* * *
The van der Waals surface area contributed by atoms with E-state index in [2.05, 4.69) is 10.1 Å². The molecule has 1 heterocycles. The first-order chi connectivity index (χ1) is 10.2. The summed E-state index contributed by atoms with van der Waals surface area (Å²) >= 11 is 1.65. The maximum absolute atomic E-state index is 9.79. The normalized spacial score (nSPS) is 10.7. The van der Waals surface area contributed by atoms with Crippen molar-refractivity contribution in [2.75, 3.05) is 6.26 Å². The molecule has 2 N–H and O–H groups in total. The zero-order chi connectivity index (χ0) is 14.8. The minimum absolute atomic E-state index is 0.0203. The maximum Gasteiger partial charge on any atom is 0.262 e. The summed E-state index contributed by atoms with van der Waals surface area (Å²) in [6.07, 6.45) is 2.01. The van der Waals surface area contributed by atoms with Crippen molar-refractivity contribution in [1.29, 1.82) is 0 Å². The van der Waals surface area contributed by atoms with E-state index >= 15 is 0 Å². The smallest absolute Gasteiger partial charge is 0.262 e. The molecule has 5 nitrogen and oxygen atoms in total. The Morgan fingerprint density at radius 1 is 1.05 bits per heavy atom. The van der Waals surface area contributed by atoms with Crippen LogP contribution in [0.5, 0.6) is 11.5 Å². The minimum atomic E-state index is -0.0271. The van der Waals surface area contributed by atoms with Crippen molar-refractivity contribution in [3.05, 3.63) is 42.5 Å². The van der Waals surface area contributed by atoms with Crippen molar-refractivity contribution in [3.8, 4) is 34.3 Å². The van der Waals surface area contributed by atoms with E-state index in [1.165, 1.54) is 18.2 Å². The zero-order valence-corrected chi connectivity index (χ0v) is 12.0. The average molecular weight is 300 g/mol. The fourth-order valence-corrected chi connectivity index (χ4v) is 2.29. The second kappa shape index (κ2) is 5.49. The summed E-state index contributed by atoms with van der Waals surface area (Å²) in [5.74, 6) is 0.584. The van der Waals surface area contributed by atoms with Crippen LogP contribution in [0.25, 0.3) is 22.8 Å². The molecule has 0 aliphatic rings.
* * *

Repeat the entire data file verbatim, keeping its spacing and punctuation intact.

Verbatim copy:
The van der Waals surface area contributed by atoms with E-state index in [2.05, 4.69) is 10.1 Å². The molecule has 1 heterocycles. The first-order chi connectivity index (χ1) is 10.2. The summed E-state index contributed by atoms with van der Waals surface area (Å²) >= 11 is 1.65. The maximum absolute atomic E-state index is 9.79. The normalized spacial score (nSPS) is 10.7. The van der Waals surface area contributed by atoms with Crippen molar-refractivity contribution in [2.75, 3.05) is 6.26 Å². The molecule has 2 N–H and O–H groups in total. The zero-order chi connectivity index (χ0) is 14.8. The minimum absolute atomic E-state index is 0.0203. The maximum Gasteiger partial charge on any atom is 0.262 e. The summed E-state index contributed by atoms with van der Waals surface area (Å²) in [6.07, 6.45) is 2.01. The van der Waals surface area contributed by atoms with Crippen molar-refractivity contribution in [1.29, 1.82) is 0 Å². The van der Waals surface area contributed by atoms with E-state index >= 15 is 0 Å². The smallest absolute Gasteiger partial charge is 0.262 e. The molecule has 5 nitrogen and oxygen atoms in total. The Morgan fingerprint density at radius 1 is 1.05 bits per heavy atom. The van der Waals surface area contributed by atoms with Crippen LogP contribution in [0.5, 0.6) is 11.5 Å². The minimum atomic E-state index is -0.0271. The van der Waals surface area contributed by atoms with Crippen molar-refractivity contribution in [3.05, 3.63) is 42.5 Å². The van der Waals surface area contributed by atoms with Crippen molar-refractivity contribution in [3.8, 4) is 34.3 Å². The van der Waals surface area contributed by atoms with E-state index in [1.165, 1.54) is 18.2 Å². The zero-order valence-corrected chi connectivity index (χ0v) is 12.0. The average molecular weight is 300 g/mol. The fourth-order valence-corrected chi connectivity index (χ4v) is 2.29. The second kappa shape index (κ2) is 5.49. The summed E-state index contributed by atoms with van der Waals surface area (Å²) in [5.74, 6) is 0.584. The van der Waals surface area contributed by atoms with Crippen LogP contribution in [0.25, 0.3) is 22.8 Å². The molecule has 0 aliphatic rings.